Articles » Groin Ultrasound
High resolution ultrasound now has a significant role in imaging of groin pain and groin masses.
Soft tissue disorders that can be imaged include:
1. Athletic osteitis pubis
2. Conjoint tendon or adductor origin injury
3. Inguinal or femoral hernia
4. Iliopsoas tendinitis / bursitis
5. Anterior acetabular labral tear
Groin pain can have many causes. Therefore ultrasound should not be performed or interpreted in isolation. At a minimum the work-up should include a plain radiograph to rule out unsuspected bone lesions.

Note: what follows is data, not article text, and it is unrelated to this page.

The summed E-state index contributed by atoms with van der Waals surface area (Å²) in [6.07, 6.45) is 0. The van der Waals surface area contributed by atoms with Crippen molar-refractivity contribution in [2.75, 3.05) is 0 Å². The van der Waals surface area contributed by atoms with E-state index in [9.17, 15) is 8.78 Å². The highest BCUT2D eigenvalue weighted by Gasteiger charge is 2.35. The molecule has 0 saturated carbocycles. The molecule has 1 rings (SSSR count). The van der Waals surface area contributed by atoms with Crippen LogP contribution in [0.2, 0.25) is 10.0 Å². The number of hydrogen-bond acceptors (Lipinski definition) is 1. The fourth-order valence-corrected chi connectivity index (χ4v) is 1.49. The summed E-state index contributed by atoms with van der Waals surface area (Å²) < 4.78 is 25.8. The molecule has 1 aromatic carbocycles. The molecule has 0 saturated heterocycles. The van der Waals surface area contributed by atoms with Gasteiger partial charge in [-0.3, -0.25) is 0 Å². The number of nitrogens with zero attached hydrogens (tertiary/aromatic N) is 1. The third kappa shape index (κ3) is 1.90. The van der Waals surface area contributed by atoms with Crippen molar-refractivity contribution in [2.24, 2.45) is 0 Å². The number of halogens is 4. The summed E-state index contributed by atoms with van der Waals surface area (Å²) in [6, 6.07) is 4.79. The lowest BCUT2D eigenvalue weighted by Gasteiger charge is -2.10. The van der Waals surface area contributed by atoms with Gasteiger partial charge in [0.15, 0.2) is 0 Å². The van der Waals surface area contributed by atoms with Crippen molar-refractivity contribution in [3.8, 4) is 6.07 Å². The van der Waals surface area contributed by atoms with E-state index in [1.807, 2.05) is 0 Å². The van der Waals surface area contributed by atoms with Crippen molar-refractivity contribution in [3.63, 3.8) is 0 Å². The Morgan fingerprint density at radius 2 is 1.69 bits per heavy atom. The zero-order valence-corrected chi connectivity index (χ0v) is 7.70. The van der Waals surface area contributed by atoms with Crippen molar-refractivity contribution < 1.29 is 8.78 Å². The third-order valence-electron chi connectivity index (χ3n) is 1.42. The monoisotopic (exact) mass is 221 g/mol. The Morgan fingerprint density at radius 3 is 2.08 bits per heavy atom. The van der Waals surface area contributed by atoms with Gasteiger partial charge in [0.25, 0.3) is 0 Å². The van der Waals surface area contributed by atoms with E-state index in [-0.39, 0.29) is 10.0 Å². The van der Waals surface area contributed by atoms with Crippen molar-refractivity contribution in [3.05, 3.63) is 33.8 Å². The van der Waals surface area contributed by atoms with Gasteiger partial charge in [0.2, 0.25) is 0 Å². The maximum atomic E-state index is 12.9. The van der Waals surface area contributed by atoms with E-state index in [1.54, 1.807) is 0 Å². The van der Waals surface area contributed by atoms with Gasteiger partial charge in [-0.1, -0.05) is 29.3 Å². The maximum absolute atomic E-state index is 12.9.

Ultrasound is proving particularly useful as a non-invasive alternative to herniography in diagnosing inguinal or femoral hernias. Herniography requires percutaneous intraperitoneal injection of contrast material.
Groin ultrasound is an operator dependent and complex examination usually requiring between 10 to 15 minutes of time and needs to be booked separately rather than added onto a pelvis or abdomen ultrasound booking.
CHRISTCHURCH RADIOLOGY GROUP